Residential PV demand spikes as Vietnam eyes new installation targets


Demand for residential PV systems in Vietnam’s largest city jumped roughly 170% from September 2017 to May 2018, according to a recent report by the Dân Tri newspaper. The findings underscore comments by Prime Minister Nguyen Xuan Phuc to Reuters this week, indicating his government wants 26% of households to be equipped with solar panels by 2030 as the country aims to ramp up annual renewable electricity output from 101,000 GWh by 2020, to 186,000 GWh by 2030.

The nation’s short-term target for residential PV system usage is 12% – from just 4.3% at present – Prime Minister Phuc told Reuters this week. He also said Vietnam plans to start exploiting its vast reserves of rare earth materials, which he estimates at roughly 20 million tonnes. The government’s targets for energy production and the development of natural resources are in line with its plans to slash its reliance on coal by 40 million tonnes over the next 12 years.

The prime minister’s comments cap an exceptional year for solar in Vietnam, following the government's announcement of a new feed-in tariff (FIT) in April 2017, to spur PV development. Over the past six months in particular, a series of policy, project and production announcements have underscored soaring interest in the country’s untapped solar potential, despite lingering concern about issues including land procurement.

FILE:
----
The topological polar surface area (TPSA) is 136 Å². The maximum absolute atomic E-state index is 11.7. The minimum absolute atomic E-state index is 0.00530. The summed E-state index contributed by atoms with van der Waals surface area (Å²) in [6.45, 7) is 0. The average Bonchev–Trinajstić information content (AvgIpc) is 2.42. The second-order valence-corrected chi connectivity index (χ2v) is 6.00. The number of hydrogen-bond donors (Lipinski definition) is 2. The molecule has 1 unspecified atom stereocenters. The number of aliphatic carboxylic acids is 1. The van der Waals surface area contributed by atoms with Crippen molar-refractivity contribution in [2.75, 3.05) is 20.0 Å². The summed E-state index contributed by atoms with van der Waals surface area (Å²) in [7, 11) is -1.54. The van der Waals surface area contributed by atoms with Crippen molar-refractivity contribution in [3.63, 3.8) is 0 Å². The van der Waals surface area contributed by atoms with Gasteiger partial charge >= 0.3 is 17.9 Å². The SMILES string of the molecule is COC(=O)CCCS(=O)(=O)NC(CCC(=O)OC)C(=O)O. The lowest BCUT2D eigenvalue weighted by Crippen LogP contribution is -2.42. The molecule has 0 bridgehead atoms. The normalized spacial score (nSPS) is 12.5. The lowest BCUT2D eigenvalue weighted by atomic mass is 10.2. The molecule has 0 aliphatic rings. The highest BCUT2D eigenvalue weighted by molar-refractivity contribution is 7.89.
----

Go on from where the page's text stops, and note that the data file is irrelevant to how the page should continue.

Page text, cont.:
In March, the Vietnamese government filed a complaint to the World Trade Organization (WTO) over U.S. tariffs on crystalline silicon PV imports. The move came just as a number of domestic and foreign manufacturers had revealed plans to establish solar production facilities in the south east Asian country. Italian PV supplier Ecoprogetti, for example, announced plans this year for a 250 MW glass-backsheet production line near Hanoi by July. And Japan’s Nippon Sheet Glass said it would spend around JPY40 billion ($365 million) to reopen a dormant solar glass factory in Vietnam by the middle of 2019, according to Nikkei Asian Review.

In February, Singapore-based PV developer Sunseap and infrastructure specialist InfraCo Asia announced plans to jointly develop 168 MW of solar plant in Ninh Thuan province and in April, Indian EPC services provider Sterling and Wilson revealed it aims to install 300 MW of PV capacity in Vietnam by next summer. At around the same time, Thailand's Gulf Energy Development said it would construct 48 MW of solar in the country, with Vietnam's TTC Group. Other foreign players that have announced major Vietnamese solar projects this year include German EPC specialist Conergy –with 30 MW in Ninh Thuan province – and Japanese engineering firm JGC, which is building a 49 MW (AC) project in the southern part of the country with Gia Lai Electricity, a unit of TTC Group.

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In April 2017 the Vietnamese government announced its long-awaited solar FIT program. The 20-year payment was set at VND2,086/kWh ($0.091/kWh) and was accompanied by a net metering policy to back residential PV. However despite Vietnam’s vast potential, its total installed PV capacity remains negligible. Cumulative installations stood at just 8 MW at the end of 2017, according to statistics from the International Renewable Energy Agency (IRENA).

Mr Phuc's government is targeting 850 MW of new PV by 2020, 4 GW by 2025 and 12 GW by 2030, according to the Ministry of Industry and Trade.



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